Saturday, March 1, 2008

Are there People in my Service?

Too often in discussions around SOA the focus tends to be on the systems, rather than the people. Applying SOA in a business context involves aligning the services with the organisational structures and business processes they support. As such, people play a big part in service definition.

In truth, a service involves more than just the IT systems, it includes the people that support the function performed by the service (assuming the service is not completely automated, in which case there would be no people). This is because the people that interface with the service (via a UI) make various decisions that support the business logic of the service.

Usually we automate the structured decisions within the service with programming, and rely on people to make the unstructured decisions. People are an implementation detail of the service, encapsulated behind the service boundary.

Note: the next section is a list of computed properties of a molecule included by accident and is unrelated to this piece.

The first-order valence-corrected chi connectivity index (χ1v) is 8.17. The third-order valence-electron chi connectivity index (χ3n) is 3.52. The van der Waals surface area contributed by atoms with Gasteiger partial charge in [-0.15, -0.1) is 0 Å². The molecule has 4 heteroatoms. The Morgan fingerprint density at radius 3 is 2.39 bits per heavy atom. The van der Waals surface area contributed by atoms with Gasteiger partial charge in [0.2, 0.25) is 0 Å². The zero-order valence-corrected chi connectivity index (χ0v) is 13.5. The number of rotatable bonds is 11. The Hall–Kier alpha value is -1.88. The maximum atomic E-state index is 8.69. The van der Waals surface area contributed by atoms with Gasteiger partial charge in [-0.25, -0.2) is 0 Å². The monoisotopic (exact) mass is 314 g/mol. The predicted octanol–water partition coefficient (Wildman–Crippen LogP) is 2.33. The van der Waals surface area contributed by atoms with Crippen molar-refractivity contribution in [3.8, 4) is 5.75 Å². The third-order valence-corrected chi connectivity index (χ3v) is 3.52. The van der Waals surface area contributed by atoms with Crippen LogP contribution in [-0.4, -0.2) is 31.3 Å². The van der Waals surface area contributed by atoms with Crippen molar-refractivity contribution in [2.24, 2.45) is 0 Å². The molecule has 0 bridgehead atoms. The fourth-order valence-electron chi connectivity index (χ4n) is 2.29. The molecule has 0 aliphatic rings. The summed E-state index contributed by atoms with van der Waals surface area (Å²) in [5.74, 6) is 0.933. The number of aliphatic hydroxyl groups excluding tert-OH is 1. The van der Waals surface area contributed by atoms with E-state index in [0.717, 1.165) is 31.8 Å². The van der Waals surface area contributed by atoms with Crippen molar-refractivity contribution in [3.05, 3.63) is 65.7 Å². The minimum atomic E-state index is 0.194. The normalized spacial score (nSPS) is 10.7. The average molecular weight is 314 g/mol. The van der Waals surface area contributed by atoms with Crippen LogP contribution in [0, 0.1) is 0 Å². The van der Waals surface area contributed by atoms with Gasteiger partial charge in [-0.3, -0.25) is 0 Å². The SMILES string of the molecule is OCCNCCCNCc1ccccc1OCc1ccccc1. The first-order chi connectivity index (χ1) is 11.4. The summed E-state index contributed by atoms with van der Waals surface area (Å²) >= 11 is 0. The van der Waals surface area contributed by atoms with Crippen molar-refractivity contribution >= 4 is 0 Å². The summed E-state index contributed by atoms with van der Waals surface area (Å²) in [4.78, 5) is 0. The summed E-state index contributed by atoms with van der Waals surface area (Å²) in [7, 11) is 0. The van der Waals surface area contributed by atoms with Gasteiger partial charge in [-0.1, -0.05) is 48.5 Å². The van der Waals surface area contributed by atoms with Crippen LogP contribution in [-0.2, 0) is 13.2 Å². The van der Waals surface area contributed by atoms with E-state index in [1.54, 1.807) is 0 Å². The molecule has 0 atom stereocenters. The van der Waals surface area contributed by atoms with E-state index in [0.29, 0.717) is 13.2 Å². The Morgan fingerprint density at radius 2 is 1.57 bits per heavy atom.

To make my case I'll use an example. Say we have a service that performs risk assessment in an insurance company. Initially let's say the service is implemented such that when a risk assessment request arrives, it is routed to a worker where it sits on his or her work queue.

The worker eventually pulls the item off the work queue and performs the risk assessment against the risk assessment service via the UI. The system then sends a risk assessment response back to the requesting service.

Let's say then at some point, the business decides to automate this process. The worker is taken out of the loop, the risk assessment UI is thrown away, and a rules engine is put in its place. The service contract has not changed, so to the outside world, the service remains the same; but we have now removed the worker.

The worker is therefore an implementation detail and sits squarely inside the service boundary.

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